|dc.description.abstracteng||Axonal damage, often followed by axonal degeneration, is the main cause of persisting disabilities in multiple sclerosis (MS) patients and already occurs in early stages of the disease. Disease progression is in addition characterized by degenerative processes such as oligodendroglial death, demyelination and axonal damage/ degeneration, which seem at least in part uncoupled from inflammation. It has been demonstrated that axonal damage is most pronounced in early actively demyelinating MS lesions. Furthermore, demyelinated axons show a higher vulnerability than properly myelinated axons. Thus, remyelination and the formation of new nodes of Ranvier seem to be neuroprotective. Hence, in the present study I investigated the temporal and functional relation between myelin protein expression and acute axonal damage during remyelination in remyelinating/ remyelinated MS lesions and in the cuprizone mouse model. Furthermore, I used this model to assess the therapeutic potential of the ion channel blockers 4-aminopyridine (4-AP) and amiloride with regard to protection from axonal damage.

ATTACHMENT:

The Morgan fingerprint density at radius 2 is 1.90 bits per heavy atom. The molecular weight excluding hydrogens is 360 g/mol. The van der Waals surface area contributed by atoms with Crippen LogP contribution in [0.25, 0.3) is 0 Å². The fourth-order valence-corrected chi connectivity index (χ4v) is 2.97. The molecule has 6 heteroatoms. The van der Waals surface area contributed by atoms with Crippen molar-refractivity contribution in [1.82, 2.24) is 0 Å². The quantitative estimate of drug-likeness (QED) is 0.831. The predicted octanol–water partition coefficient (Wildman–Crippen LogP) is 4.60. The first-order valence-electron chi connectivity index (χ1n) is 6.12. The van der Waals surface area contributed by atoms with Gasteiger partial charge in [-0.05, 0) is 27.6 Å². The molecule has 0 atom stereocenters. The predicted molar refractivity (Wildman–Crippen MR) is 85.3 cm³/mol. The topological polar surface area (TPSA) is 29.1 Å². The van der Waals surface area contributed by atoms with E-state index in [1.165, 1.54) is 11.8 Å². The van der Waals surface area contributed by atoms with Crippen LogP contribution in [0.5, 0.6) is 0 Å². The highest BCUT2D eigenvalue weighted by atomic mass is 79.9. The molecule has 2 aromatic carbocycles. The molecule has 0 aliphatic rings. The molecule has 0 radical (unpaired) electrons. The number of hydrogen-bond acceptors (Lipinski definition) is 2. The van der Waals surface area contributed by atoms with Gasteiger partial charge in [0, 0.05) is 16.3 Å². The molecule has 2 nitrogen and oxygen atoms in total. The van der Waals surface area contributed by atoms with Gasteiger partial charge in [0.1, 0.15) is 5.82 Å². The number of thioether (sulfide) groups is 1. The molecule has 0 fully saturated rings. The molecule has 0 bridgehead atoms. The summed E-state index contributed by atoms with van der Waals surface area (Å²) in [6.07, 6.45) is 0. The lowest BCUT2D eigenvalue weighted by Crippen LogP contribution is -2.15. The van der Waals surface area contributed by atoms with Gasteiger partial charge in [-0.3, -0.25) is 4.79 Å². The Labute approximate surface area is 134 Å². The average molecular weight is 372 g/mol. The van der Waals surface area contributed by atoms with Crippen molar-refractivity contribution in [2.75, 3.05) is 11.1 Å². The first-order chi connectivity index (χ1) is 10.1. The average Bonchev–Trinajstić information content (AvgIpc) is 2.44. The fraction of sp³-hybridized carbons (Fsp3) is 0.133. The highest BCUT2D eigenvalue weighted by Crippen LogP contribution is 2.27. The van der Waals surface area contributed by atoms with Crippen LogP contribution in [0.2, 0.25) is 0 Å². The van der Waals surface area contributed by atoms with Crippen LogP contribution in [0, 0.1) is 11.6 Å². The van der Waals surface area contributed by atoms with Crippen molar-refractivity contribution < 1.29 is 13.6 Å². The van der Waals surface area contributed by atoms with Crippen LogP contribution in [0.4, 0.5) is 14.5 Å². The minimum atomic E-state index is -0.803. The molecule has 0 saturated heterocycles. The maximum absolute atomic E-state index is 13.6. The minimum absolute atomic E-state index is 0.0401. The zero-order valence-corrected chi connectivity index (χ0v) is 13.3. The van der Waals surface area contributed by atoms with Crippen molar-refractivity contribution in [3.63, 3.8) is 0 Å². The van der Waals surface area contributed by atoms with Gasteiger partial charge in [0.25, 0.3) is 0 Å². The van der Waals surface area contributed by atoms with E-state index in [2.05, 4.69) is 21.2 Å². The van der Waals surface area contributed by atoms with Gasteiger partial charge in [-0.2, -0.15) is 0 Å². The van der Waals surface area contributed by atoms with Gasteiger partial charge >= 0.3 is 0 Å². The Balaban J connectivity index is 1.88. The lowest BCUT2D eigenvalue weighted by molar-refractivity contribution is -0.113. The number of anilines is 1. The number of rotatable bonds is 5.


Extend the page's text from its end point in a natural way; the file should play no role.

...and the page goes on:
C57Bl/6 mice were treated for six weeks with the copper chelator cuprizone (0.25% in normal chow) which leads to demyelination of the brain, especially of the corpus callosum. After discontinuation of the cuprizone diet, remyelination occurs within a few days and is completed after several weeks during which the brains were harvested and analyzed. The pathology in the corpus callosum was analyzed by histopathology, quantitative PCR and electron microscopy. The corpus callosum of mice was rapidly remyelinated during the first week of cuprizone free diet. Furthermore, a reconstitution of the density of oligodendrocytes, which was comparable to untreated mice, was accomplished one week after cuprizone withdrawal. Microgliosis was significantly diminished already after two days of remyelination and declines even further thereafter, while astrogliosis persisted during remyelination. Furthermore, mice exhibited a continuous decrease of acutely damaged axons during remyelination. Remarkably, acute axonal damage that was directly associated with complete or partial myelination was observed by confocal microscopy. Over time the quantity of myelinated axonal spheroids increased significantly, which, given the strong regenerative processes observed, suggests that remyelination may occur randomly and independent of axonal functionality. Furthermore, myelinated acutely damaged axons were also seen in early remyelinating MS lesions. These results suggest that remyelination may occur independent of axonal transport disturbances in MS, however, this hypothesis has still to be substantiated in future studies.||de